Queer 101: How to Major in Gay
We’re back! Yay! ❉Queer 101❉ has returned after a long and restful break to bring you a brief description of some queer-related classes you can take during your time at Kenyon. Unfortunately, the add/drop period is about to end, but you can definitely keep these courses in mind if they’re offered again next year. If you have any recommendations of your own, leave them in the comments section below. So, without further ado, Queer 101 presents How to Major in Gay. Enjoy!
Queer Tales, Queer Texts (a.k.a Queer Lit 101) with Professor McAdams
This class might not be offered every year, but if it is, you should definitely take it! In Queer Tales, Queer Texts, you’ll read many different types of works from many different perspectives. Course material includes When My Brother Was an Aztec, a collection of poems written by Mojave American author Natalie Diaz, Fun Home, the infamous graphic novel (that’s now a musical, whee!) by Allison Bechdel, Shani Mootoo’s Cereus Blooms at Night and many more. The only downfall of Queer Tales, Queer Texts is that it’ll be difficult for upperclassmen to get into since it’s an English 103. Other than that, it’s absolutely wonderful!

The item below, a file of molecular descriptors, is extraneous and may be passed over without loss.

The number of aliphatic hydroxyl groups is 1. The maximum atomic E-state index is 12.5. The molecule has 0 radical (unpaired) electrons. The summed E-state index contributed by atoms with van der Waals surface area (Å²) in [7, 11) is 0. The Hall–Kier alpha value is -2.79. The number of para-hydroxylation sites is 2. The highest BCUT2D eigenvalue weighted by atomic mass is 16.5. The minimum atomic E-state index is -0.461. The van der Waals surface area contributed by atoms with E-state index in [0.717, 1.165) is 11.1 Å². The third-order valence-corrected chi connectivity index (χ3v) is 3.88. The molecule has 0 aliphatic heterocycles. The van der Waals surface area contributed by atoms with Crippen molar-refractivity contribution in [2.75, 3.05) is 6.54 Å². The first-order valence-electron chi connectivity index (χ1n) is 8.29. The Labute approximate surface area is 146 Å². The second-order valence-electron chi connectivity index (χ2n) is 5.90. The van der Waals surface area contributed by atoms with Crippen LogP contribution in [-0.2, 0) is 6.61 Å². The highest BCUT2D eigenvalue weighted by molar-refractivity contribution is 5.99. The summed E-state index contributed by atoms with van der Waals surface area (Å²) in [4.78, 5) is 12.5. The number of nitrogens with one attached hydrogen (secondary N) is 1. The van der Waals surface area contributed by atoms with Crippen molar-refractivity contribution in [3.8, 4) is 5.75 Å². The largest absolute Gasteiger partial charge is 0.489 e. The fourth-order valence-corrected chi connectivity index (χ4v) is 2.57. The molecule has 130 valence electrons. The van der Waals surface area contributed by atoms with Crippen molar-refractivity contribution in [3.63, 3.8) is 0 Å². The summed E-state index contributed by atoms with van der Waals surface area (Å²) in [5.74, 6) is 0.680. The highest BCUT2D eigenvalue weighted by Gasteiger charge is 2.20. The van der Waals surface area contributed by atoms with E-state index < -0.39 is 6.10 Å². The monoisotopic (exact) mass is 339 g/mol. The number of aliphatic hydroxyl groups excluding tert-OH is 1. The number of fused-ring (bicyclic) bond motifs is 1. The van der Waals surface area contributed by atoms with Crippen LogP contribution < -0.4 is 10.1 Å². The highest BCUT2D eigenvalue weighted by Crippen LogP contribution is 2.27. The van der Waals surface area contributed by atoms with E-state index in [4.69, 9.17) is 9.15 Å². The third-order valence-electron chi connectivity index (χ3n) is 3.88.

Human Sexualities (a.k.a Queer Theory 101) with Professor Finke
Human Sexualities is a Women’s and Gender Studies course that covers the basics of Queer Theory. It goes over everything from sexuality to gender to subcultures, exploring the political, cultural, and scientific aspects of what it means to be queer. Course material includes Erica Fischer’s Aimee and Jaguar, The Queer Art of Failure written by Jack Halberstam, several essays written by different queer theorists, and many more texts exploring sexuality/gender. This class is open to first years, but upperclassmen are able to take it as well.
Psychology of Human Sexual Behavior with Professor Murnen
This class centers around discussions of queerness and gender. While some of the language and texts used are slightly antiquated, there’s definitely room for good discussions and interesting debates. A Psych 100 prerequisite is required for this course. You can also take it if you got a 5 on the AP Psychology exam.
Autobiographical Theory and Practice with Professor Heidt
While this course isn’t listed as a queer theory or WGS-related class, many of the texts covered throughout the semester discuss queer themes or have the potential to explore autobiographical depictions of a queer identity. Of course, with authors like Virginia Woolf and Gertrude Stein on the list, discussions about sexuality are likely to occur. An English 103 prerequisite is required to take this course.
Gender Benders with Professor Murthy
Gender Benders focuses on questioning the gender binary and pushing past gender normative/heteronormative boundaries. It explores gender spectrums in different ways to deconstruct preconceived notions about gender and to focus on a third space existing outside the spheres of “male” and “female.” This course has an English 103 or 104 prerequisite requirement.
And that’s all we have for today! As always, if you have any topics you’d like to see Queer 101 explore, shoot us an email or comment below.